Employee Welfare Measures in Public and Private Sectors: A Comparative Analysis

Employee Welfare Measures in Public and Private Sectors: A Comparative Analysis

Chandra Sekhar Patro (Gayatri Vidya Parishad College of Engineering (Autonomous), India)
DOI: 10.4018/978-1-5225-1674-3.ch047
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Abstract

Employees' play a key role in the existence and growth of any organisation, therefore their welfare is essential. During the past few years, both public sector and private sector organisations have been contributing towards the employee's benefits and also increase their efficiency. Employees' welfare facilities include housing facilities, free medical facilities, retirement benefits, children and adult educational benefits, welfare measures for the employee's families, loan facilities, etc. If the organisations do not bother about the employees benefit, but expect efficient and high performance from them, it is a mere waste. So there is utmost need for the employee's welfare in any type of organisation. Organizations have to provide welfare facilities to their employees to keep their motivation levels high. A comparative study was undertaken to know the satisfaction level of the employees on the enforceability of various welfare measures in both the public and private sector organizations. The study also throws light on impact of welfare measures on the employees' performance.
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Introduction

The term welfare suggests the state of well being and implies wholesomeness of the human being. It is a desirable state of existence involving the mental, physical, moral and emotional factor of a person. All these four elements together constitute the structure of welfare on which its totality is based. The term welfare is a relative concept; therefore it varies from time to time, region to region and from country to country. According to the traditional economic theory labour can be defined as, “A factor of production which consists of manual and mental exertion and receives some return by way of wages, salaries or professional fees” (Railkar, 1990). In a Resolution in 1947, the ILO defined labour welfare as “such services, facilities and amenities as adequate canteens, rest and recreation facilities, arrangements for travel to and from work, and for the accommodation of workers employed at a distance from their houses and such other services, amenities and facilities as contribute to improve the conditions under which workers are employed”.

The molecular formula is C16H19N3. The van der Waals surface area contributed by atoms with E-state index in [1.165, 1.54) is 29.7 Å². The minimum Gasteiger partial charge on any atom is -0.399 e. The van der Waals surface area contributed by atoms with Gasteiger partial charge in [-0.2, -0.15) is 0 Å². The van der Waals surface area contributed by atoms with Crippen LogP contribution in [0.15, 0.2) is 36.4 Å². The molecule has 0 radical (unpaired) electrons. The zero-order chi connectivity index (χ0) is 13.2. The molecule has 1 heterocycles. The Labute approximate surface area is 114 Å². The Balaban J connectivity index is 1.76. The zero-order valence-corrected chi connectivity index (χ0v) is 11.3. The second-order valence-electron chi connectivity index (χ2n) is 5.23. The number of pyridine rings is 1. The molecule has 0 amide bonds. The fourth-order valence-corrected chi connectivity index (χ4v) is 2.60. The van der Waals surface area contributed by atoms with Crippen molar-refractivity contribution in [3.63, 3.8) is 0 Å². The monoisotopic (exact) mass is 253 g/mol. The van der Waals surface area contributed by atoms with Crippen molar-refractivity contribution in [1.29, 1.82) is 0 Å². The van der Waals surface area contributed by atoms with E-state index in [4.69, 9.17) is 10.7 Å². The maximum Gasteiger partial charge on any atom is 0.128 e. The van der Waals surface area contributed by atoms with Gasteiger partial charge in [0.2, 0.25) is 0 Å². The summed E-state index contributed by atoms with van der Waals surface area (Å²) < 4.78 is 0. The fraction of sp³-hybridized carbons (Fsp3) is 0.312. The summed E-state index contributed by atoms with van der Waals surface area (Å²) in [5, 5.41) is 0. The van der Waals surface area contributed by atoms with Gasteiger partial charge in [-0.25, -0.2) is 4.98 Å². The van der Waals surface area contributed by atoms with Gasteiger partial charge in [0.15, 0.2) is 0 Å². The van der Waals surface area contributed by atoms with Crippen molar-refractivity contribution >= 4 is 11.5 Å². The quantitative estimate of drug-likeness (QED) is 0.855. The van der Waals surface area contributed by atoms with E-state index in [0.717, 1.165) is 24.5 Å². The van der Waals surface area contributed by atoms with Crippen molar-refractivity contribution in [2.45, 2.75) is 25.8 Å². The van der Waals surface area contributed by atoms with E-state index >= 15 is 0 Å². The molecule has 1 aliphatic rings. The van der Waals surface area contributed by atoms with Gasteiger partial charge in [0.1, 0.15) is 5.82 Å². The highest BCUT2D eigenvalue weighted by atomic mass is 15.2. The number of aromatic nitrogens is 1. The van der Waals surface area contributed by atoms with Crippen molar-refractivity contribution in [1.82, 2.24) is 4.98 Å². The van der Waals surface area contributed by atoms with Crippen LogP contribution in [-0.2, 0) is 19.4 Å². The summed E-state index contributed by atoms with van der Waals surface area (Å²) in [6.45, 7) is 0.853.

Employee welfare means anything done for the comfort and improvement, intellectual or social, of the employees over and above the wages paid which is not a necessity of the industry. Employee welfare entails all those activities of employer which are directed towards providing the employees with certain facilities and services in addition to wages or salaries. It includes monitoring of working conditions, creation of organizational harmony through infrastructure for health, general insurance, retirement benefits, housing facilities, and education benefits for employees and their children, and so on. Labour welfare implies the setting up of minimum desirable standards and the provision of facilities like health, food, clothing, housing, medical assistance, education, insurance, job security, recreation etc. Such facilities enable a worker and his family to lead a good work life, family life and social life (Sarma, 1996).

According to C.P John (1998) the term labour welfare in its broad connotation refers to a state of living of an individual or a group in a desirable relationship with the total environment - ecological, economic, and social. Welfare helps in keeping the morale and motivation of the employees high so as to retain the employees for longer duration. The welfare measures need not be in monetary terms only but in any kind/forms. Employee welfare is the key to smooth employer-employee relations. A proper organization and administration of welfare facilities can play a vital role in promoting better working conditions and living standards for industrial workers, and also increase their productivity, especially in developing countries (Kohli and Sharma, 1997). In order to increase employee welfare facilities, employers need to offer extra incentives in the form of employee welfare schemes, and to make it possible to pursued employees. The very logic behind providing welfare schemes is to create efficient, healthy, loyal and satisfied labor force for the organization. Welfare measures practiced in any organization, aims or should aim, at improving the working and living conditions of employees and their families.

The present study will present a comparative analysis on the implementation of various welfare measures and the employee’s satisfaction level in both public and private sector organisations. It also focuses on the impact of the welfare schemes on the employees’ performance and overall productivity of the organisation.

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